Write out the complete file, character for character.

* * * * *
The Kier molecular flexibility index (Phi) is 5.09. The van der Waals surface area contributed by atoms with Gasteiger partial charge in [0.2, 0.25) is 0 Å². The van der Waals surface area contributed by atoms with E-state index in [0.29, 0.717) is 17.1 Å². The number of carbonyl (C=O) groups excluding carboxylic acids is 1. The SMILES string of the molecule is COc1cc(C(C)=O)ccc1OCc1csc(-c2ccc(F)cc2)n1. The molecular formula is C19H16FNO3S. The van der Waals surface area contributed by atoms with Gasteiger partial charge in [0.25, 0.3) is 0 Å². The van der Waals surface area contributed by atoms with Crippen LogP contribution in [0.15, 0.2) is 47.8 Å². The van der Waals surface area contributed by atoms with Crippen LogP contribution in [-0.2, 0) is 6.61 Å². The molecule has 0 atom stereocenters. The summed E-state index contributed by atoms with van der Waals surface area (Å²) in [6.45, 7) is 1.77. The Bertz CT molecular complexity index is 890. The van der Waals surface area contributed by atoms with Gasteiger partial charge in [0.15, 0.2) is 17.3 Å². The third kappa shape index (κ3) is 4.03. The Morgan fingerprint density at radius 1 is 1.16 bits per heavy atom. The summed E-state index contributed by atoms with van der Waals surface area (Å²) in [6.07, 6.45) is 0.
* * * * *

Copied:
The Kier molecular flexibility index (Phi) is 5.09. The van der Waals surface area contributed by atoms with Gasteiger partial charge in [0.2, 0.25) is 0 Å². The van der Waals surface area contributed by atoms with E-state index in [0.29, 0.717) is 17.1 Å². The number of carbonyl (C=O) groups excluding carboxylic acids is 1. The SMILES string of the molecule is COc1cc(C(C)=O)ccc1OCc1csc(-c2ccc(F)cc2)n1. The molecular formula is C19H16FNO3S. The van der Waals surface area contributed by atoms with Gasteiger partial charge in [0.25, 0.3) is 0 Å². The van der Waals surface area contributed by atoms with Crippen LogP contribution in [0.15, 0.2) is 47.8 Å². The van der Waals surface area contributed by atoms with Crippen LogP contribution in [-0.2, 0) is 6.61 Å². The molecule has 0 atom stereocenters. The summed E-state index contributed by atoms with van der Waals surface area (Å²) in [6.45, 7) is 1.77. The Bertz CT molecular complexity index is 890. The van der Waals surface area contributed by atoms with Gasteiger partial charge in [0.15, 0.2) is 17.3 Å². The third kappa shape index (κ3) is 4.03. The Morgan fingerprint density at radius 1 is 1.16 bits per heavy atom. The summed E-state index contributed by atoms with van der Waals surface area (Å²) in [6.07, 6.45) is 0.